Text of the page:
Configuring a Point-to-Site Connection to a VNet using Azure Portal
A Point-to-Site (P2S) VPN create a secure connection to an Azure virtual network from individual computer via Secure Socket Tunneling Protocol (SSTP) tunnel over the Internet. A P2S VPN is an important when you have a small number of clients computers that you need to connect to an Azure virtual network from any location from the Internet. You do not need a dedicated VPN device or an on-premises public facing IP address. From the Azure infrastructure standpoint, you must configure a VPN gateway associated with the target Azure virtual network, same as a site-to-site VPN. P2S creates the VPN connection over SSTP (Secure Socket Tunneling Protocol), or IKEv2. SSTP depends on certificates to authenticate and encrypt connection between clients and the Azure VPN gateway. You can either use an internal or non-Microsoft certification authority (CA) or generated self-signed certificates. Lastly, you need to add an IP address range for VPN client computers. In the VPN connection process, a VPN client automatically receives an IP address from this range.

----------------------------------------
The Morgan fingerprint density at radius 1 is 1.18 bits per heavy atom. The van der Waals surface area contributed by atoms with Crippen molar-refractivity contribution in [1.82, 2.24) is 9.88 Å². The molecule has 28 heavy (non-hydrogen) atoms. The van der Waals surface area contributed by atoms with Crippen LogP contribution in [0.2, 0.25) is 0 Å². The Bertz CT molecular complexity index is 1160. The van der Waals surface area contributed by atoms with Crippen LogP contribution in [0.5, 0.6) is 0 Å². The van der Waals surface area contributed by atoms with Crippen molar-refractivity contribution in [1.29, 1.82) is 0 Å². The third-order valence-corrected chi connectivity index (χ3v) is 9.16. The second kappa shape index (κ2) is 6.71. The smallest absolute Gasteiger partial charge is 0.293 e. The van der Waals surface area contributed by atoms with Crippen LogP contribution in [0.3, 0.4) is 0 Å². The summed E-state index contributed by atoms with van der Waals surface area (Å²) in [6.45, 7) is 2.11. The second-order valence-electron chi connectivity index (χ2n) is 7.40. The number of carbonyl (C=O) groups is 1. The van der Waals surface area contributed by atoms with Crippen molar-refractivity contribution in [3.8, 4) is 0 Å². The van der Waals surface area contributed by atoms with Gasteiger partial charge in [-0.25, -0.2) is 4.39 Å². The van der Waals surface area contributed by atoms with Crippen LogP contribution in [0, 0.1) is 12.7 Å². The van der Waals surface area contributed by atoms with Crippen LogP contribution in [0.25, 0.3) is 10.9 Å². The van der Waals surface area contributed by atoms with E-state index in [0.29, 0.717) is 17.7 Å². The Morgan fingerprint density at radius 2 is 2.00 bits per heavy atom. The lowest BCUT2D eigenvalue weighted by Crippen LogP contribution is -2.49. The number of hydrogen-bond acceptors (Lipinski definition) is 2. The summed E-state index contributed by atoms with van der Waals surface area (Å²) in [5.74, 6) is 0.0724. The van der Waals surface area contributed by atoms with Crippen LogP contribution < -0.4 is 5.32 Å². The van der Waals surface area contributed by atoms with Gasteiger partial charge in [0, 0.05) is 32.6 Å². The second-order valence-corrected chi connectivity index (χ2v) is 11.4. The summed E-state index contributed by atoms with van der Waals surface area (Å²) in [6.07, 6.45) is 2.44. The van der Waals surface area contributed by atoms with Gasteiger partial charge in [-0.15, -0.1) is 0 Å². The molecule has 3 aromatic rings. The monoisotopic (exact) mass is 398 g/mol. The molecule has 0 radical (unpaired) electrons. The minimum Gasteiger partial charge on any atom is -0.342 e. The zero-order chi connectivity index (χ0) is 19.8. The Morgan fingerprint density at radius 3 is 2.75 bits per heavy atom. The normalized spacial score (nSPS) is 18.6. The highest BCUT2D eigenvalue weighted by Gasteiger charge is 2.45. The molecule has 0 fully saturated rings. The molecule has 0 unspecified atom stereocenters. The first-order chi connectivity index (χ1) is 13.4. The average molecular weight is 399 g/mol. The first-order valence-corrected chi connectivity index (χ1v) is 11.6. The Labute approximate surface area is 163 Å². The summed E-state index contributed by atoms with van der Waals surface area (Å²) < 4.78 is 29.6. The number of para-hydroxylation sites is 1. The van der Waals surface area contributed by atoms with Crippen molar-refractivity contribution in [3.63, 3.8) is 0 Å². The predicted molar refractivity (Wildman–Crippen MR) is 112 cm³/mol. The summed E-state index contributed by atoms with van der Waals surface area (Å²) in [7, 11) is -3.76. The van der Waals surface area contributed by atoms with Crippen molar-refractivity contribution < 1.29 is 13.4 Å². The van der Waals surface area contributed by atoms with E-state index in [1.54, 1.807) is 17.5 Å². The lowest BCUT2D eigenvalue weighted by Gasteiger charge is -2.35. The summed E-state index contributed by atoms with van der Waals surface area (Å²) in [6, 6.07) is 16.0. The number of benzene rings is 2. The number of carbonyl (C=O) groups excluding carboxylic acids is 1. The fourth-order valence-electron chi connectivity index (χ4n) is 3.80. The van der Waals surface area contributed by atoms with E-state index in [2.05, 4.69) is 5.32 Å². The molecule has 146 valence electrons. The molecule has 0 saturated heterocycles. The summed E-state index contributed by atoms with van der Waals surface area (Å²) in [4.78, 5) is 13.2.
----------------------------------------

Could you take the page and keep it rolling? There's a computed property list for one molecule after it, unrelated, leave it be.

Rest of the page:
The following steps use to configure a point-to-site connection using the Azure Portal:
1. Create an Azure Resource Group.
2. Create a Virtual Network and Add a Gateway Subnet.
3. Create a Virtual Network Gateway and Add a Public IP address for Azure VPN Gateway.
4. Generate root and client certificates.
5. Add the client address pool.
6. Upload the root certificate public certificate data
7. Download VPN Client and Install on local machine
8. Connect to Azure
9. Verify the VPN Connection
Step 1: Creating an Azure Resource Group
1. Open your Azure Management Portal at https://portal.azure.com.
2. In the portal, click on Resource groups. On the Resource groups blade, click on Add.
3. On the Resource groups blade, type the following values, and then click on the Create button:
- Resource group name: MSSERVERPRO-ASA-RG01
- Subscription: Use the default subscription